HMRC defends tax debt enforcement

Mary Aiston, HMRC’s director of counter-avoidance, has defended enforcement tactics utilised by the Revenue, telling a House of Lords committee that it has acted “in the most sensitive way” when handling tax debts. This came after a Times investigation uncovered examples of aggressive tactics, with people struggling due to the economic impact of the coronavirus pandemic threatened with repossessions and accused of “deliberately” choosing not to repay tax debts. Viscount Chandos, a member of the House of Lords economic affairs finance bill sub-committee and chairman of the credit services association, asked Ms Aiston about the reports. She said early in the pandemic the Revenue had “pulled back from a huge amount of our debt collection” before restarting it “in as sensitive and data-led way as we can”. She added that the fact a “very, very high percentage quid pro quo; of payment terms reached with people are successful shows HMRC does “take a lot of care to reflect people’s personal circumstances and the sensitivity of being in tax debt”.

The Times, Page: 24

Hard to sell an online retail tax?

The Telegraph’s Ryan Bourne considers the implications of an online sales tax, with a poll showing that 56% of people believe web retailers should be taxed more to help drive down national debt. He suggests that the public will be less keen on an online sales tax once they are aware it will mean prices rise. He also argues that while some within government have suggested such a levy is needed, to “use taxes to try to prevent new business forms acquiring market share is especially damaging when consumers’ preferences are shifting sharply towards them.” Mr Bourne notes that proponents of an online sales tax say it will level the playing field between online and physical retailers, with the latter burdened more heavily by business rates. However, he argues that business practices designed to avoid the high fixed costs associated with inner-city rents and rates are “afforded to all retailer s”.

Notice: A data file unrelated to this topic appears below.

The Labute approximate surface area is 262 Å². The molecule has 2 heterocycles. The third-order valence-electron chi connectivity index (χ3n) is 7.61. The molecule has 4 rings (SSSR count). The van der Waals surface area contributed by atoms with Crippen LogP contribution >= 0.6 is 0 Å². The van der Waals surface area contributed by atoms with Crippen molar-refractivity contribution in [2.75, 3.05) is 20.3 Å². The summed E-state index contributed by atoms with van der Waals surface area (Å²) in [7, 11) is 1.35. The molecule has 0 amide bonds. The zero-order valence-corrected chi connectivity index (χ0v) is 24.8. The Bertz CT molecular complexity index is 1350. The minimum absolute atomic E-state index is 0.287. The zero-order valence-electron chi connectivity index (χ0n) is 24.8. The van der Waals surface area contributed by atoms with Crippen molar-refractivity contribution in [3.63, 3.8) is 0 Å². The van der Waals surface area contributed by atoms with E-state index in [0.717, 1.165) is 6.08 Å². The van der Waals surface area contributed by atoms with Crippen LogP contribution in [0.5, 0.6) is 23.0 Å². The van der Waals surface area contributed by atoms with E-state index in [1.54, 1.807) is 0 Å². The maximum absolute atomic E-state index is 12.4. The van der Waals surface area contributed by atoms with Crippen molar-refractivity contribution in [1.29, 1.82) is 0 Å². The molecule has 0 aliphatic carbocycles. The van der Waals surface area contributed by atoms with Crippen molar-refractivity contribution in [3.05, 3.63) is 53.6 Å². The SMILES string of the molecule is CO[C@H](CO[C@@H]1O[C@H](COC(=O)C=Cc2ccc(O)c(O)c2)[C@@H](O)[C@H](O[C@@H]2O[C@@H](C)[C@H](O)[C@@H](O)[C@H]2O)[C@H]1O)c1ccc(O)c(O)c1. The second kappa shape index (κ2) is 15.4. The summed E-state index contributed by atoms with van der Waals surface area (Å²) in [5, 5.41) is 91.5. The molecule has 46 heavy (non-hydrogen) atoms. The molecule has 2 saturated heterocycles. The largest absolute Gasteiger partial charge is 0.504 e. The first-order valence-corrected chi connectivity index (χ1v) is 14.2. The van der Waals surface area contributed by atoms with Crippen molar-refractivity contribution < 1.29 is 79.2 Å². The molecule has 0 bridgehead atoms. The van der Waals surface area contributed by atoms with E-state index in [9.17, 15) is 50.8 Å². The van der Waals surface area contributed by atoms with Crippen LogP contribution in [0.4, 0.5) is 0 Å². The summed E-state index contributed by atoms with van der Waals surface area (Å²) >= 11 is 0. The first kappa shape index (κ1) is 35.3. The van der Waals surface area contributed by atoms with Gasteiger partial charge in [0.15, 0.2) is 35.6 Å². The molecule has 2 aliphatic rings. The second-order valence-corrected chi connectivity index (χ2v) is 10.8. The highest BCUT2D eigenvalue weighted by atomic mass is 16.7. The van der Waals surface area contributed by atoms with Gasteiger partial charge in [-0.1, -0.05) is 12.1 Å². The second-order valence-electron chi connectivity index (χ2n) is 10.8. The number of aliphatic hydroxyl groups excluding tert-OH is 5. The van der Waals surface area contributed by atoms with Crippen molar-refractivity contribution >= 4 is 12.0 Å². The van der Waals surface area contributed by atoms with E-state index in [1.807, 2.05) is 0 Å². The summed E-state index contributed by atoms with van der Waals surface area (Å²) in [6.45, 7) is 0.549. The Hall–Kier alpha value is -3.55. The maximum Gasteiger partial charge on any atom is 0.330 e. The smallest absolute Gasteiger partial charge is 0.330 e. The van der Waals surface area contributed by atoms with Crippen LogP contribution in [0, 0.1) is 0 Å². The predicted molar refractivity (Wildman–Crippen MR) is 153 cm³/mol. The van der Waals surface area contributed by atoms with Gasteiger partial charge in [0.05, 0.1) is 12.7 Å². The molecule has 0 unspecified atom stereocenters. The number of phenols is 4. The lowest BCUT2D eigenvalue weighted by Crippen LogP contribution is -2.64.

The Daily Telegraph, Business, Page: 2

Windfall tax could balance the books

Leo McKinstry in the Express says that large tech firms which have seen a “dramatic surge” in revenues during the coronavirus crisis should be the target of a windfall tax. He argues that such a move would boost public finances which “have been battered by the pandemic”, noting that national debt now exceeds £2trn while annual borrowing could reach £400bn this year. Mr McKinstry notes that some experts say a wealth tax on assets over £500,000 or a rise in corporation tax could help balance the books but warns that such levies could prove counter-productive by undermining enterprise. They are, he says, blunt instruments, whereas a windfall tax is a “precision weapon”.